Second bridge in Central Okanagan not a solution to traffic congestion, says ministry
The W.R. Bennett Bridge is the only direct connection between Kelowna and West Kelowna, but it gets heavily congested at times.
And even though it’s been long talked about, a second crossing isn’t coming anytime soon.
“A second crossing is something that people have felt very passionate about,” said Steve Sirett, district manager with the Ministry of Transportation and Infrastructure.
“But the amount of effort and planning that we have done over the last 20 years has told us that a second crossing is not the solution to solve the congestion issues.”
In unveiling its 20-year transportation plan for the Central Okanagan, the Ministry of Transportation revealed that a second crossing would have no overall network benefit and would only increase the number of vehicles on the roads.
“When you built the second crossing, it creates something called induced demand, so it creates more trips that people otherwise wouldn’t have taken which, you know, goes against our sort of goals of sustainable transportation choices and moving people more efficiently than rather than moving more cars,” Sirett said.
But in West Kelowna, where residents are particularly hard-hit with the bridge congestion, the idea of not including a second crossing in the long-term plans is being met with disappointment.
“It would be great, everyone wants one,” said West Kelowna resident Darren Matity.
“Disappointed, I guess, but I wasn’t really expecting them to do a second bridge,” said Janine Hall, another West Kelowna resident.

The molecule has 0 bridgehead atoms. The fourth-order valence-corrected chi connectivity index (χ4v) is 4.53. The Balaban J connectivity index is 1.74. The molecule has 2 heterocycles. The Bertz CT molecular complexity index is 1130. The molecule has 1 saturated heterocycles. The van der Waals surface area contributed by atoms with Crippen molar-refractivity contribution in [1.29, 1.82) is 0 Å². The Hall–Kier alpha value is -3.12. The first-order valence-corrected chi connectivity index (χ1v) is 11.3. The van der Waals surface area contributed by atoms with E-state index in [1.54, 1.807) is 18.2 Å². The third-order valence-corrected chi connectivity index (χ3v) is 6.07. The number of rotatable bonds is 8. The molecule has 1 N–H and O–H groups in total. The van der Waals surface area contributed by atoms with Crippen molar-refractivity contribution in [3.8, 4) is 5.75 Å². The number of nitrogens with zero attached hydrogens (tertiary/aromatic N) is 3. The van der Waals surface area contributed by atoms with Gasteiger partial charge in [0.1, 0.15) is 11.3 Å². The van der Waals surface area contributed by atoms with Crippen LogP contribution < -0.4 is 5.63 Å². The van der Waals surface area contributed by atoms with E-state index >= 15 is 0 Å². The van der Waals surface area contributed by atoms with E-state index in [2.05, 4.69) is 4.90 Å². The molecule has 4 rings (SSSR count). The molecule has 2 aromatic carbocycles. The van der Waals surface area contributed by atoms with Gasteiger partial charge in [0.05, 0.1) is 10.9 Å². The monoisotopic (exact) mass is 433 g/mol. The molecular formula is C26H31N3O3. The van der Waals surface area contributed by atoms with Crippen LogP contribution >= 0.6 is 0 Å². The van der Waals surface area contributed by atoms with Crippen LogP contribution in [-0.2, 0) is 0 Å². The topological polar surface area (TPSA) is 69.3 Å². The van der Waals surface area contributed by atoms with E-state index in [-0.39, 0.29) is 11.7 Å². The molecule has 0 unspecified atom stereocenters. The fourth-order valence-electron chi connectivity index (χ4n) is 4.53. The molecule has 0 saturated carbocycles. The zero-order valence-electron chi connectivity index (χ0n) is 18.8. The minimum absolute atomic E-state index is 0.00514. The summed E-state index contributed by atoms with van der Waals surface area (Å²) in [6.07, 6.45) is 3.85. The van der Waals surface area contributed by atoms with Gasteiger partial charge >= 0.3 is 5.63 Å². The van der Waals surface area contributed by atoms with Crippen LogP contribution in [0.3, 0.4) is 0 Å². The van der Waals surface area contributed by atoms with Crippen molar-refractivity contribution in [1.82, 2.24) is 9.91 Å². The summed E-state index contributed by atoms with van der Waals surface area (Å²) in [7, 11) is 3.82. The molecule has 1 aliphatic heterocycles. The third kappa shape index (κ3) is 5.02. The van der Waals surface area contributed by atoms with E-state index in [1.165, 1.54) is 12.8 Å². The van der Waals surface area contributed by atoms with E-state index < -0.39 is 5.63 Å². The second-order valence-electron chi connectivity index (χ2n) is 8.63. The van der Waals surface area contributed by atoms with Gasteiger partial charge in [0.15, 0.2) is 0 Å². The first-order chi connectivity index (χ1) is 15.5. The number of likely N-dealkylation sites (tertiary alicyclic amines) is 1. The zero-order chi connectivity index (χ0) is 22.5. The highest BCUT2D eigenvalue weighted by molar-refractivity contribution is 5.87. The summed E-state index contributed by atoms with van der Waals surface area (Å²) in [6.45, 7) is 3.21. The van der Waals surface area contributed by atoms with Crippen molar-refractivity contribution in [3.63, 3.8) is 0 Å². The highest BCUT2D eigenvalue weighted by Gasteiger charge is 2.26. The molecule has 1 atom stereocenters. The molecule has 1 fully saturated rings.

However, the ministry believes improving overall traffic flow along Highway 97 is far more important than a second crossing.
It cites improvements such as interchanges at certain intersections as projects that are in the 20-year plans.
It also said there’s room within the current bridge system to accommodate more traffic.
“The bridge itself has lots of capacity to 2040 and even beyond, and we’ve got ways to increase that capacity,” Sirett said.
One of those ways is adding an eastbound lane so that there would be three lanes heading into Kelowna from West Kelowna, just like the three coming the other way.
Another priority over a second crossing is an improved transit system.
“A large focus of our strategy is on trying to build a more robust transit system and making transit more attractive and more of a better use of people’s time than what it currently is,” Sirett said.
Kelowna mayor Tom Dyas agreed that there are bigger priorities
“I think the planning needs to be around alternative route considerations knowing what happened down in Summerland this year on Highway 97,” Dyas said.
Dyas referred to a number of landslides that occurred in Summerland and forced Highway 97 to shut down, forcing motorists to take forest service roads to travel between the Central and South Okanagan.
Dyas added that even though a second crossing isn’t currently in the 20-year strategy, plans are subject to change.
“Those plans are always revisited, so even though it is a plan that they are implementing, that is 20 years from now, five years from now or 10 years from now. It may be something that is incorporated into their plans,” Dyas said.
by Global News